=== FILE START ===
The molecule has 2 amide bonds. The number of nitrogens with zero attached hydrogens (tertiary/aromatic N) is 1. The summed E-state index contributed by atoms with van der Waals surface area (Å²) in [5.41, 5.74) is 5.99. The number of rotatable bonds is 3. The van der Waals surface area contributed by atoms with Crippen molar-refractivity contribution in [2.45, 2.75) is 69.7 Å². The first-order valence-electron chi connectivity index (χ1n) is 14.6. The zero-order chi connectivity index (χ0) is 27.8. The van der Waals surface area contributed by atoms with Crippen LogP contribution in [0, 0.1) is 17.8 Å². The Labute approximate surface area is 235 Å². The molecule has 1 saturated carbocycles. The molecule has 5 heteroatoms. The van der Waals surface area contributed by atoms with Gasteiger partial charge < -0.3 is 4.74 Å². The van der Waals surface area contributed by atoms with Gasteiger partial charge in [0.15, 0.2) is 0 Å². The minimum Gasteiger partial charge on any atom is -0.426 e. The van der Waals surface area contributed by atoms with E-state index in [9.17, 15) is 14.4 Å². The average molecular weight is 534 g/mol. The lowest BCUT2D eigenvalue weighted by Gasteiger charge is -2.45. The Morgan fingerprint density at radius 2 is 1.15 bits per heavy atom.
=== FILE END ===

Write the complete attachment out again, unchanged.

The molecule has 2 amide bonds. The number of nitrogens with zero attached hydrogens (tertiary/aromatic N) is 1. The summed E-state index contributed by atoms with van der Waals surface area (Å²) in [5.41, 5.74) is 5.99. The number of rotatable bonds is 3. The van der Waals surface area contributed by atoms with Crippen molar-refractivity contribution in [2.45, 2.75) is 69.7 Å². The first-order valence-electron chi connectivity index (χ1n) is 14.6. The zero-order chi connectivity index (χ0) is 27.8. The van der Waals surface area contributed by atoms with Crippen LogP contribution in [0, 0.1) is 17.8 Å². The Labute approximate surface area is 235 Å². The molecule has 1 saturated carbocycles. The molecule has 5 heteroatoms. The van der Waals surface area contributed by atoms with Gasteiger partial charge < -0.3 is 4.74 Å². The van der Waals surface area contributed by atoms with Gasteiger partial charge in [0.15, 0.2) is 0 Å². The minimum Gasteiger partial charge on any atom is -0.426 e. The van der Waals surface area contributed by atoms with E-state index in [9.17, 15) is 14.4 Å². The average molecular weight is 534 g/mol. The lowest BCUT2D eigenvalue weighted by Gasteiger charge is -2.45. The Morgan fingerprint density at radius 2 is 1.15 bits per heavy atom.